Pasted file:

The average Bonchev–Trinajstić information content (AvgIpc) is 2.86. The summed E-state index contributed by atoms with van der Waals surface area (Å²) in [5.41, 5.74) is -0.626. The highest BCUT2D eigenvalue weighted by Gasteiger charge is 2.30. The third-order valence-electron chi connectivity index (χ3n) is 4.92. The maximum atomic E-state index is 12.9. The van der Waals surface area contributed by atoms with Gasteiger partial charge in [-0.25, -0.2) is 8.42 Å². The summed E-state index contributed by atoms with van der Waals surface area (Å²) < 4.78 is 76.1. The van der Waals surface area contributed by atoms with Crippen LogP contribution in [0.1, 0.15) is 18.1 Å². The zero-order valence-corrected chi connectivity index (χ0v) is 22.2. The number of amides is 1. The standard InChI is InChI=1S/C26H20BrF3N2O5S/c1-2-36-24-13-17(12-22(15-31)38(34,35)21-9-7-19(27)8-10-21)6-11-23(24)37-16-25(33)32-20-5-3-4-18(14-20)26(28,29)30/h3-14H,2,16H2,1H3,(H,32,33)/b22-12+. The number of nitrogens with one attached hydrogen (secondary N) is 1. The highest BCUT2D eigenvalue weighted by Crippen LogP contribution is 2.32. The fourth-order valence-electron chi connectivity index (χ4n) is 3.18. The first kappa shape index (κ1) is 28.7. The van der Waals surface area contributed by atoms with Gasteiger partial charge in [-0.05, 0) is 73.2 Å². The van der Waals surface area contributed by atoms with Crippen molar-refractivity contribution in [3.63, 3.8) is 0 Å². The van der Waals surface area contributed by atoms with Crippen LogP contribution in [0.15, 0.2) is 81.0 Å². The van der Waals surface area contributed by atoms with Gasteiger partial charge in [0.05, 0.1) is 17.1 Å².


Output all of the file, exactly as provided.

The average Bonchev–Trinajstić information content (AvgIpc) is 2.86. The summed E-state index contributed by atoms with van der Waals surface area (Å²) in [5.41, 5.74) is -0.626. The highest BCUT2D eigenvalue weighted by Gasteiger charge is 2.30. The third-order valence-electron chi connectivity index (χ3n) is 4.92. The maximum atomic E-state index is 12.9. The van der Waals surface area contributed by atoms with Gasteiger partial charge in [-0.25, -0.2) is 8.42 Å². The summed E-state index contributed by atoms with van der Waals surface area (Å²) < 4.78 is 76.1. The van der Waals surface area contributed by atoms with Crippen LogP contribution in [0.1, 0.15) is 18.1 Å². The zero-order valence-corrected chi connectivity index (χ0v) is 22.2. The number of amides is 1. The standard InChI is InChI=1S/C26H20BrF3N2O5S/c1-2-36-24-13-17(12-22(15-31)38(34,35)21-9-7-19(27)8-10-21)6-11-23(24)37-16-25(33)32-20-5-3-4-18(14-20)26(28,29)30/h3-14H,2,16H2,1H3,(H,32,33)/b22-12+. The number of nitrogens with one attached hydrogen (secondary N) is 1. The highest BCUT2D eigenvalue weighted by Crippen LogP contribution is 2.32. The fourth-order valence-electron chi connectivity index (χ4n) is 3.18. The first kappa shape index (κ1) is 28.7. The van der Waals surface area contributed by atoms with Gasteiger partial charge in [-0.05, 0) is 73.2 Å². The van der Waals surface area contributed by atoms with Crippen molar-refractivity contribution in [3.63, 3.8) is 0 Å². The van der Waals surface area contributed by atoms with Crippen LogP contribution in [0.15, 0.2) is 81.0 Å². The van der Waals surface area contributed by atoms with Gasteiger partial charge in [0.05, 0.1) is 17.1 Å².